It wasn't a pretty game by any means, but there were a lot of positives to take out of the Duke-Winston-Salem State game, starting with defense.
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Duke forced 19 turnovers and held the Rams to 29.3% from the floor and 16.7% in the first half. Duke had nine steals and limited WSSU to four assists.
That's pretty effective.
On the other hand, Duke's offense truly struggled. The Devils came perilously close to breaking (it wouldn't count from an exhibition game but still) a decades-long streak of hitting at least one three point shot per game, and usually quite a few more: 1-17 is truly subpar for a team which traditionally loves the long bomb.
That's 5.9%, if you were curious; the Rams were substantially better at 18.2%.
Winston-Salem State also was competitive on the boards, with Wykevin Bazemore pulling down 17 by his lonesome, with eight of them offensive.
Dunks tend to get a lot more attention and more of a macho reputation, but really, there's not much in the game that's more macho than rebounding. Essentially, it's a brawl within refined rules, and is the most physical part of the game.
Getting 17 boards is phenomenal; getting them at 6-4 and 185, with two 6-11 guys hanging around, is incredible. Bazemore had one of the more phenomenal games by a visitor to Cameron in quite some time. He's going to be a monster for his team. Don't think for a minute that scouts didn't notice this; they did.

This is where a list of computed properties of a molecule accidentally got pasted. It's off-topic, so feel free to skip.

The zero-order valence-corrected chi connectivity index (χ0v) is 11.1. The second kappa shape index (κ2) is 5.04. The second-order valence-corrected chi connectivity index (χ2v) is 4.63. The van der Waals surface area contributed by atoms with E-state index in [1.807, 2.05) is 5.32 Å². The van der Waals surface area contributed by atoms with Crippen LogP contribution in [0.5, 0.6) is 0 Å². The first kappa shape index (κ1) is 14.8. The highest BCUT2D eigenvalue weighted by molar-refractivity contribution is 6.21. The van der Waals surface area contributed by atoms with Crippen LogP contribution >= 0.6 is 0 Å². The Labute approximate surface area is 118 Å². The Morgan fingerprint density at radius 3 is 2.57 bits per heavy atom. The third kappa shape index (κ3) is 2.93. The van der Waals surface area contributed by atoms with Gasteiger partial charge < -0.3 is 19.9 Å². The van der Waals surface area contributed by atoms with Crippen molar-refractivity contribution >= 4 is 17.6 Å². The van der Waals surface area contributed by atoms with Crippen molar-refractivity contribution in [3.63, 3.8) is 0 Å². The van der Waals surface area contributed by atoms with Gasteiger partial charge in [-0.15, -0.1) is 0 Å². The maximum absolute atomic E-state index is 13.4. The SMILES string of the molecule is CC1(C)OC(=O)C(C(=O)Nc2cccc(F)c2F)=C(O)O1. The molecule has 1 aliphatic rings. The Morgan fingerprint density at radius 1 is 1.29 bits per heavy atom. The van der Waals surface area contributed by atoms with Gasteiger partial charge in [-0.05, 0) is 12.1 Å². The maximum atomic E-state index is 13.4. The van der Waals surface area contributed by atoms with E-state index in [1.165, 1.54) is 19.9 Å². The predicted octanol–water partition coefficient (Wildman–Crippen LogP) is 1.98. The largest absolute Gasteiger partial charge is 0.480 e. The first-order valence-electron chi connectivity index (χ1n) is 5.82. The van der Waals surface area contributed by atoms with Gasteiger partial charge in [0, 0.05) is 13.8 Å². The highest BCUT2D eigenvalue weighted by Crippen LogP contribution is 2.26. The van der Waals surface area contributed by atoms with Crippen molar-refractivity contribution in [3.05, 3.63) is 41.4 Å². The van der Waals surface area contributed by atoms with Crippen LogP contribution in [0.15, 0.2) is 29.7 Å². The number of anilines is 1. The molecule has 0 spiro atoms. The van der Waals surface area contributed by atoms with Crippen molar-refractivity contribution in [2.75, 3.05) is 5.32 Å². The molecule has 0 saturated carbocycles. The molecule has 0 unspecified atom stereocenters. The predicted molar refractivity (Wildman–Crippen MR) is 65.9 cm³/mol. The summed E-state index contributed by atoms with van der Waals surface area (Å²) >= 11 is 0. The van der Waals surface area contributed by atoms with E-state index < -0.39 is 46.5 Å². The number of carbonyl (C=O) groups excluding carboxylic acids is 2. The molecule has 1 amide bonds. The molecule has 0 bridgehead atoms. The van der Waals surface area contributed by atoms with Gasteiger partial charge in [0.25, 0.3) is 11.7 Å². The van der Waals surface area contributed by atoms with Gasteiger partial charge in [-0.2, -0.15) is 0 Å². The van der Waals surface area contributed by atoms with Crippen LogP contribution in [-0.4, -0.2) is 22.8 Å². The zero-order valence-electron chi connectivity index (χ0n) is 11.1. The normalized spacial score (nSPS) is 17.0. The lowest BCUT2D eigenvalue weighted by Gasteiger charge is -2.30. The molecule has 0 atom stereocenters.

He also put up 11 points. The problem was he didn't get much help.
Justin Glover, who said before the game that his team would win, was held to 3-13 for nine points and had five turnovers. Marcus Wells was just 2-11.
For the Devils, Mason Plumlee had a very good game, shooting 7-7 from the floor and 5-9 from the line. He finished with 19 points and 10 boards, two blocks, one assist and one steal.
For whatever reason, Ryan Kelly struggled from the floor, whiffing from the floor, going 0-7. Alex Murphy was just 1-6 from the floor but had five boards and two steals.
Seth Curry returned to action, with 17 minutes but shot just 1-9 from the floor. That's not that big a deal since he's returning from an injury.
Quinn Cook continued his reversal of last year's spectacular Assist/Turnover ratio, with one assist and three turnovers in this one.
But perhaps the most intriguing storyline in this game was the performance of the freshmen, not counting Murphy, who is of course a redshirt freshman: Amile Jefferson finished 6-10 for 13 points, and Rasheed Sulaimon finished with 12 on 6-13. Jefferson grabbed five boards, three offensive, and the dynamic duo had three turnovers, two credited to Sulaimon.
Josh Hairston played 15 minutes and grabbed five boards. Tyler Thornton had a quiet offensive game but gave his usual effort on defense.
At this point, the team is probably a little ahead on defense, which is a plus. Offense will come in time, but defense is the constant.
What we're eager to see is how roles develop. At this point, we more or less know what to expect from Plumlee, Kelly, Thornton and Hairston.
What's really going to be fun is to see where Murphy, Cook, Sulaimon and Jefferson fit in (and later, when he returns, Marshall Plumlee).
What they want from Cook is obvious; what they're going to get from the other three is less clear. The talent for all three, though, is clear. They're all really good. How they're used is going to tell us a lot about how the season will unfold.